According to Trend Micro, a new email currently circulating, asks the recipient to participate in a survey with the sweetener being a chance to win a $500 gas card. We all love contests, and with the chance to win $500 in gas, who wouldn’t click on the link. Good old social engineering – it really works doesn’t it?

But here’s the downside; click on the link and you arrive on the, web site. Despite the view held by many, that this is a safe site, the fact is, this site is a distributor of malware under the best of circumstances.

The prominent “Always Free” button on this site, if clicked, will lead to a request that you download an ActiveX control which, when downloaded, will begin the process of installing the ADW_MYWEBSEARCH Trojan on your system.

In addition to this new email scam, there are a number of other Barack Obama related email scams currently making the rounds on the Internet, most of which purport to offer access to sex tapes “starring” Obama.

I know, you’re asking yourself – who could possibly believe this kind of nonsense?

The simple answer is this – cyber-criminals know that by sending out countless billions of this type of email, enough people will respond, by clicking on the embedded link, that it will produce millions of dollars in easy pickings.

Incredible as it may seem, billions (that’s right billions), of spam email messages are generated every hour through so called botnets; zombie computers controlled by cyber-criminals.

Until the U.S. election is over – 6 weeks from now –emails referring to Barack Obama should be automatically treated as a threat to your computer.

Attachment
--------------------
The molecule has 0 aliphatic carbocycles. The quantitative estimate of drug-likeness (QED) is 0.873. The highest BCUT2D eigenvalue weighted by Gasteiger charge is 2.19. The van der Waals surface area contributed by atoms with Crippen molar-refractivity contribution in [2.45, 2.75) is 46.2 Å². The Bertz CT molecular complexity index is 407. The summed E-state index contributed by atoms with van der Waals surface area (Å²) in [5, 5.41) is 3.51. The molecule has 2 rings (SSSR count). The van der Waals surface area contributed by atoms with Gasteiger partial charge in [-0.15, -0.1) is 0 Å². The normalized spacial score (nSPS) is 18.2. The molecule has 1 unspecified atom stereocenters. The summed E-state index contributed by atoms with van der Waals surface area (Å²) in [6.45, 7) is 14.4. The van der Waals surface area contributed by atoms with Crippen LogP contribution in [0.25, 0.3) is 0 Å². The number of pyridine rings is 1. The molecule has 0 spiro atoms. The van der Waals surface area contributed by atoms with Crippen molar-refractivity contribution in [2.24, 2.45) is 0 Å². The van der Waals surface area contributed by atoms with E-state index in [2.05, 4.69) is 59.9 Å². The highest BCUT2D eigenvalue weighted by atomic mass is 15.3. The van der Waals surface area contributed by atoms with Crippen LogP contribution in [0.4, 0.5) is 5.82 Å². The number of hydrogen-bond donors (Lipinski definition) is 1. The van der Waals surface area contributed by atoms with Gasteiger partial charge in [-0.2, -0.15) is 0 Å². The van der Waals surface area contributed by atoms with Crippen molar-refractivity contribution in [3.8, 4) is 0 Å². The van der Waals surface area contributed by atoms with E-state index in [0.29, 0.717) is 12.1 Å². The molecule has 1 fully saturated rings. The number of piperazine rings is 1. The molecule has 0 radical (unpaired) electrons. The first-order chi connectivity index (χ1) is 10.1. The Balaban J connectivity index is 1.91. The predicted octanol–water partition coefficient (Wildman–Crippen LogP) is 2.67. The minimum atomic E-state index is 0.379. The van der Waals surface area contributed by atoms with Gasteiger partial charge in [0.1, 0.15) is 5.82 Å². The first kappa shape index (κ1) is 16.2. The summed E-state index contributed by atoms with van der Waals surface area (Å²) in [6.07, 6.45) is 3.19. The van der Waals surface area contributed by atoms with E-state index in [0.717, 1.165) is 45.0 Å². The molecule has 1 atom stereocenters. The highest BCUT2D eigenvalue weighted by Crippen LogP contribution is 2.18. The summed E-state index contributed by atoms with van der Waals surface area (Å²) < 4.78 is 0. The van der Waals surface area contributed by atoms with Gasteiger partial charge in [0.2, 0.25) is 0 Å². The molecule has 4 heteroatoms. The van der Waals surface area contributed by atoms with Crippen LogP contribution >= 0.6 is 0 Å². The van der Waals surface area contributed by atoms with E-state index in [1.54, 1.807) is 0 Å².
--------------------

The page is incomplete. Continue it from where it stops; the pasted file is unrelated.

If you missed previous articles on Obama email scams checkout “Scam Email Trojan Alert – Another Obama Sex Tape” and “Barack Obama – His Transsexual Affairs”, on this site.

Follow the tips below to protect yourself against these and other threats.

Install an Internet Browser add-on such as WOT (my personal favorite), which provides detailed test results on a site’s safety; protecting you from security threats including spyware, adware, spam, viruses, browser exploits, and online scams.

As an addition to your existing malware applications, download and install ThreatFire 3 (free from PC Tools), which blocks mal-ware, including zero-day threats, by analyzing program behavior and it does a stellar job. This is one of the security applications that forms part of my front line defenses. I have found it to have high success rate at blocking mal-ware based on analysis of behavior.

Don’t open emails that come from untrusted sources.

Don’t run files that you receive via email without making sure of their origin.

Don’t click links in emails. If they come from a known source, type them on the browser’s address bar. If they come from an untrusted source, simply ignore them, as they could take you to a web designed to download malware onto your computer.

Keep your computer protected. Install a security solution and keep it up-to-date.

Ensure your anti-virus software scans all e-mail attachments

Be proactive when it comes to your computer’s security; make sure you have adequate software based protection to reduce the chances that your machine will become infected.

If you are unsure if your software based protection is up to the task then checkout, “Free Windows Software You Can’t Afford Not to Have”, on this site.